Pentagon Now Says 34 US Soldiers Suffered Traumatic Brain Injuries In Iran Attack

In the latest major revelation contradicting the White House and Pentagon significantly downplayed casualty count regarding the Jan.8 Iranian ballistic missile attack on Ayn al-Asad airbase in Iraq, The New York Times is reporting that a total of 34 American soldiers have been diagnosed with serious head injuries ranging from concussion to traumatic brain injury. 

Pentagon spokesman Jonathan Hoffman confirmed the much higher number Friday, after only a day ago the official toll stood at eleven after an initial Jan.17 statement, with at least eight of those which were considered serious enough to transport to a hospital in Germany. Hoffman said up to half of the 34 have already returned to their military duties, however, and 17 are still under medical observation.

US soldier stands at site of Iranian bombing, in Ayn al-Asad air base, via the AP.

While previously fielding questions at Davos on Wednesday, Trump downplayed what he likened as mere “headaches” when pressed about the issue and the administration's evolving narrative, which initially emphasized "no US casualties" as a result of the Iranian attack. Trump explained at the news conference his view that the injuries were “not very serious,” and added that “I heard they had headaches.” This prompted some veterans groups to reportedly say Trump is “somewhat out of touch” with the seriousness of it.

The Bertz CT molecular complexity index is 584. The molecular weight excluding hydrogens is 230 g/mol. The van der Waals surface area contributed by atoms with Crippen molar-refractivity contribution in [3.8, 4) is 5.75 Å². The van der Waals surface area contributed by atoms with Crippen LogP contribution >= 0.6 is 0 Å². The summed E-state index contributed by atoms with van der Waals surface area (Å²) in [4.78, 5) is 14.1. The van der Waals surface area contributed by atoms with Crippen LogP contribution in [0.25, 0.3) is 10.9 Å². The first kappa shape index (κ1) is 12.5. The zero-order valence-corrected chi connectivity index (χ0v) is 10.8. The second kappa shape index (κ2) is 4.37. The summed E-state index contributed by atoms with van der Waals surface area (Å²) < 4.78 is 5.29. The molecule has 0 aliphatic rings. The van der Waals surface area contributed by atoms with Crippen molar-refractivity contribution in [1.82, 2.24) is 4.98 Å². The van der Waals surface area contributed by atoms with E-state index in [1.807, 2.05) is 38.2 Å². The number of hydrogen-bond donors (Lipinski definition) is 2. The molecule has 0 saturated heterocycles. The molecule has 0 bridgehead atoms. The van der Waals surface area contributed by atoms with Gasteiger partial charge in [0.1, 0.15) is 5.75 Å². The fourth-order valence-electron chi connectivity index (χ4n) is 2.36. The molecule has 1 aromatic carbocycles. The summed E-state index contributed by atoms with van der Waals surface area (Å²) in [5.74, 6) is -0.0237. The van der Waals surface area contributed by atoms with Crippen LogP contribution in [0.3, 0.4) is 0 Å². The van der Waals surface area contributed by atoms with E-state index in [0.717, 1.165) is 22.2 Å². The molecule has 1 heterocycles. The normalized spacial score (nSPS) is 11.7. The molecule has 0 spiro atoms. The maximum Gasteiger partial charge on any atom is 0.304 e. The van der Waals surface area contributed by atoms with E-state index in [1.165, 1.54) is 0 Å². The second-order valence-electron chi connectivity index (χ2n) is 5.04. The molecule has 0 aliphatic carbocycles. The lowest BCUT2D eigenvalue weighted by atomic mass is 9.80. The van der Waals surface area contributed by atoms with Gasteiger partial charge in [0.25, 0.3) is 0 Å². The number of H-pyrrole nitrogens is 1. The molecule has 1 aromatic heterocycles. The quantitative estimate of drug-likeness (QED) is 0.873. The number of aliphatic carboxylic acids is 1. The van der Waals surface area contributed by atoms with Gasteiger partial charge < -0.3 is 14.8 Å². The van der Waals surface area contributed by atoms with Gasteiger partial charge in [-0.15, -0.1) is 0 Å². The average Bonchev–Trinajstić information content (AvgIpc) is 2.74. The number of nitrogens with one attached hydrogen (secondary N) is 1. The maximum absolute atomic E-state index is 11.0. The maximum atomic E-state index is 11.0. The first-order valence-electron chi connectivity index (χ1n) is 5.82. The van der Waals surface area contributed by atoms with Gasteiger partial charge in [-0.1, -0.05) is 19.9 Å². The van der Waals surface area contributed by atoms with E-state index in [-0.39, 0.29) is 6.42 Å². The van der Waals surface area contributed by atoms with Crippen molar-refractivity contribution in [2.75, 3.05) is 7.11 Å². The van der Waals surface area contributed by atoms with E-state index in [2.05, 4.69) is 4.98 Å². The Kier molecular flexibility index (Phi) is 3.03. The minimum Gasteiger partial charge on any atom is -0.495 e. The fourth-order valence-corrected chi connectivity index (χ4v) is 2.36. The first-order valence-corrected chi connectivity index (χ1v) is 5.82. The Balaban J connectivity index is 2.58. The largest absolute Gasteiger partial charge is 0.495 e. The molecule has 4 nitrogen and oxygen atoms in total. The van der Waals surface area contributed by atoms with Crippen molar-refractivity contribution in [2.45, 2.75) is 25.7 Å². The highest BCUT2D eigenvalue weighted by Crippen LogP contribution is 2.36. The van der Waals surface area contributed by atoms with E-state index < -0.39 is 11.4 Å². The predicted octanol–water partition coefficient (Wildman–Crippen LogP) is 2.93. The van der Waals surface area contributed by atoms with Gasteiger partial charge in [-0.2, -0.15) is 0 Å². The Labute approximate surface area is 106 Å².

Addressing what's clearly been an evolving narrative which actually began with the administration claiming "no casualties" immediately following the rare Iranian attack which was in response to the Soleimani killing, the Pentagon spokesman said: "The goal is to be as transparent, accurate and to provide the American people and our service members with the best information about the tremendous sacrifices our war fighters make."

He told reporters further on Friday: “This is a snapshot in time, what he wanted to make sure is that you’re provided with the most accurate numbers.”

But certainly reporters and the American public will be scratching their heads on this claim the DoD desires to provide "the most accurate numbers".

The casualty assessment has literally gone from zero to 11 to a few "headaches" - and to 34 with traumatic brain injury

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